AVC: It must’ve also been nice to leave New York for a bit after spending so much time in isolation, and working in person with everyone again after doing the pre-production process remotely.
JP: Yeah, and also just being able to go from there was a lot of people’s first jobs shooting again in production. And just to be able to work in a collaborative environment. Even beyond set, everybody was wearing a mask and testing, but it was still nice to be able to put in a day of work.
AVC: With the limitations of Zoom, what was the pre-production process like?
JP: We were sitting in adjacent apartments in Milwaukee, so it just slowed everything down. It was tough. I told somebody earlier that one of the things I realized was that because at the end of the shoot, we can go for a beer with everybody and start drinking. At first I was like, oh, this is nice, because then I don’t end up staying out too late at the end of each week, and I’m more tired than I already would be. But I kind of realized that that’s like when a lot of the communication between the crew happens, like the department head will find the producer that they may not have thought to call up. Or, you know, people are solving problems together while they’re having beer.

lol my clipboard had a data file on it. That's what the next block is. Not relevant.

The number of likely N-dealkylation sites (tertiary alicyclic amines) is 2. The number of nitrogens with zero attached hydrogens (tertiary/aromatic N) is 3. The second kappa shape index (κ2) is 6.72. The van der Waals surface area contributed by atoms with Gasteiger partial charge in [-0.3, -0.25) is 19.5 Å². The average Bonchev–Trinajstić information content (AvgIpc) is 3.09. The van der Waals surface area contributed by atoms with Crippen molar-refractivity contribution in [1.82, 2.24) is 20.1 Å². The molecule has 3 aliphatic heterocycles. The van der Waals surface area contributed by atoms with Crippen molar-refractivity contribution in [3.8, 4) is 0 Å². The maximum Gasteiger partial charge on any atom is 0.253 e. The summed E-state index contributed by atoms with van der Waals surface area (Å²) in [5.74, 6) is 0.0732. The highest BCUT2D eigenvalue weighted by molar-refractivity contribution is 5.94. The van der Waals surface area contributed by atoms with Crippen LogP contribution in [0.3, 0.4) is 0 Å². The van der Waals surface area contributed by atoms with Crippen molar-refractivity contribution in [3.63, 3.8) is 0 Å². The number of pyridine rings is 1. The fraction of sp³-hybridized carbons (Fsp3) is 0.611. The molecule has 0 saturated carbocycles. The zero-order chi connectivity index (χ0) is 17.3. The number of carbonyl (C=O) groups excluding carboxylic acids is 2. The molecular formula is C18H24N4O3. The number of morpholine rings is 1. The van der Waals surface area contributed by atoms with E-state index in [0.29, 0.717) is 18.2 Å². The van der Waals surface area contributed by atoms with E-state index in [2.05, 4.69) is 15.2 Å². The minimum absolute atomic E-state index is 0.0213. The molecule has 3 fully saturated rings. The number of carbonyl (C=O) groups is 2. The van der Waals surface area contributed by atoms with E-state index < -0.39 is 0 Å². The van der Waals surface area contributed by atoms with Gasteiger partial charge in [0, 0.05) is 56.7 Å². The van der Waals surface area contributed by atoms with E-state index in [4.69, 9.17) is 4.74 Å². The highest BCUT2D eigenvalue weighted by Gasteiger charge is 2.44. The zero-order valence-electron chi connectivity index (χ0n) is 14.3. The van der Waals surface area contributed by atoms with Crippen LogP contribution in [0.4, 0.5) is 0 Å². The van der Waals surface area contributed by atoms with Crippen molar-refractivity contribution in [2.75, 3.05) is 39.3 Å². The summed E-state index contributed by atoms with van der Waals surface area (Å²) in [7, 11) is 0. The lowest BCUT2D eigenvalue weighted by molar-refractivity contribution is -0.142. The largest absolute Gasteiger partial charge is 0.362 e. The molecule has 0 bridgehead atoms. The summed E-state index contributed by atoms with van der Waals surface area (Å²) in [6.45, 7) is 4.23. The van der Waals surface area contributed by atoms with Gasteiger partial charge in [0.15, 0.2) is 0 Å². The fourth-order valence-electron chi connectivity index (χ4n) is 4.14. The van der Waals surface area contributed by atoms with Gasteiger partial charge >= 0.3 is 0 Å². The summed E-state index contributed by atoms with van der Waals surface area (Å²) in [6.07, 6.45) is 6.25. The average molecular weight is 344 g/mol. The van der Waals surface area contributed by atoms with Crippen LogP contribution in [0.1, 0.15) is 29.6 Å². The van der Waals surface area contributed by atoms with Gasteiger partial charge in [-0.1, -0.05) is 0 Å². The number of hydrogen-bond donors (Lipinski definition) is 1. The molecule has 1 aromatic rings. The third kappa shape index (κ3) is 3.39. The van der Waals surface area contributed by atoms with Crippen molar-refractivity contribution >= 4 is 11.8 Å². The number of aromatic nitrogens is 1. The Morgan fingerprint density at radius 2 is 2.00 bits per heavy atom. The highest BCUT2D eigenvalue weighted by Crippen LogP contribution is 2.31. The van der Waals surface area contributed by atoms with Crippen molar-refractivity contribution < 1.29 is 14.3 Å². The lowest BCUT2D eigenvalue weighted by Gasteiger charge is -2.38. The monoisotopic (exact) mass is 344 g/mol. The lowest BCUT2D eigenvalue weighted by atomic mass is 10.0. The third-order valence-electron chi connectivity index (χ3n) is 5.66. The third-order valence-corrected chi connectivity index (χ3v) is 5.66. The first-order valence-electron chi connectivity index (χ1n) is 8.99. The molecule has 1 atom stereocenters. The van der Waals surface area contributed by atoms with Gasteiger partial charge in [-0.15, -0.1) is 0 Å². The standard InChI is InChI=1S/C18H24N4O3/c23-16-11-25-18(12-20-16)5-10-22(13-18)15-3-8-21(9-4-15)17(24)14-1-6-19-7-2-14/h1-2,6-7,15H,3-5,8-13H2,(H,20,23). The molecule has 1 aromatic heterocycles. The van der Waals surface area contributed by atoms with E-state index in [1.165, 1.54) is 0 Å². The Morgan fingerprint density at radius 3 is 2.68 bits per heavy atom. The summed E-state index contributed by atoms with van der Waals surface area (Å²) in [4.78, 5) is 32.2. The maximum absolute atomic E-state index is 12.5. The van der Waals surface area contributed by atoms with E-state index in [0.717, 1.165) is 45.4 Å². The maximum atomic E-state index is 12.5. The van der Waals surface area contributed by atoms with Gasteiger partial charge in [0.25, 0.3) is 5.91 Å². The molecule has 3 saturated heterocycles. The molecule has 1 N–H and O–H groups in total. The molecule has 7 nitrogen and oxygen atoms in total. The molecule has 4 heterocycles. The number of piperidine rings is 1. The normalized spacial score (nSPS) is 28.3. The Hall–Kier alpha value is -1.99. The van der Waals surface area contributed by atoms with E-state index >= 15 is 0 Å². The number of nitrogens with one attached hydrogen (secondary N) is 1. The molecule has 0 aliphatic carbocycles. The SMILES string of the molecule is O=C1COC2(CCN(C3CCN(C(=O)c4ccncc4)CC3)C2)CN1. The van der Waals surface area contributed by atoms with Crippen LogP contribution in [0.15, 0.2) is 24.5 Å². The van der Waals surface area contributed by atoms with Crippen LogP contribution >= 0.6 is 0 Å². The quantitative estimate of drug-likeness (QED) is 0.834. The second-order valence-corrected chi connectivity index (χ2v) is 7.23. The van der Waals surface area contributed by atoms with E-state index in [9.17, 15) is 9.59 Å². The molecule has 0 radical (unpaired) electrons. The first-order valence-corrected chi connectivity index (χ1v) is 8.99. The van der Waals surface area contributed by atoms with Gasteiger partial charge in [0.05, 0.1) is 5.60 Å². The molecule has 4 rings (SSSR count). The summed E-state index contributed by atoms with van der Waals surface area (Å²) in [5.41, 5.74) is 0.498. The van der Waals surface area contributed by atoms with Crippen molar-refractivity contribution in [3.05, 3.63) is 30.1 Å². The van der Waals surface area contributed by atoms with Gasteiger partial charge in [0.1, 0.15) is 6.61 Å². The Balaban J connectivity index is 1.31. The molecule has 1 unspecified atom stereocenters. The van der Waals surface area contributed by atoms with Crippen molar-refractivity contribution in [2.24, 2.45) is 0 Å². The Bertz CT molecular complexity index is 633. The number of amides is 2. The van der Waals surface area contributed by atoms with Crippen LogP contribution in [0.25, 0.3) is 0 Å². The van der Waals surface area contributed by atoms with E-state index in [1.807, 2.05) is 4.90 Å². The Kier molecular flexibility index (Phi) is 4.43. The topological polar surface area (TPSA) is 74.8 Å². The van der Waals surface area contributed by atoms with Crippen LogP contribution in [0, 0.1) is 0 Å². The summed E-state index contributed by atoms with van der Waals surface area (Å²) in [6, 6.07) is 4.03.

AVC: Are there any episode themes you can tease for this season?
JP: There’s a bunch of them in the trailer, like listening to your girlfriend’s drunk story when she comes home from wine night. And it treads a little different territory than the show has done before, which I thought was really fun to have that, but also allow another character to kind of narrate. Jo Firestone’s character, Sarah, had a moment last season. We kind of wanted to continue that.
There’s one about watching the NFC Championship with your neighbor’s extended family. There’s one about what videos and films are appropriate enough to show at school; [another episode is about] how to build a fire. We got that episode in the woods I’m excited for.
AVC: It seems like when you have episodes outdoors, they’re going to be big ones in the season’s story.
JP: They’re fun, and that’s part of the reason why we chose the Upper Peninsula to set the show is that we could shoot in the natural surroundings, which are so pretty up there and very unique.
AVC: The show has this ability of making city folks like us crave small-town living. Does it ever make you crave having that kind of slow-paced life again?
JP: Definitely. I think the show is probably an expression of some of our desires. I don’t want to portray it as some Midwestern fantasy, but people take their time a little bit more and stop to talk. I do get, I guess, an overlap of the show and reality. I get to spend that time in the Midwest while we’re making the show and I enjoy that time period, and I also like coming back to New York to do stand-up again. It’s very nice to have a balance right now.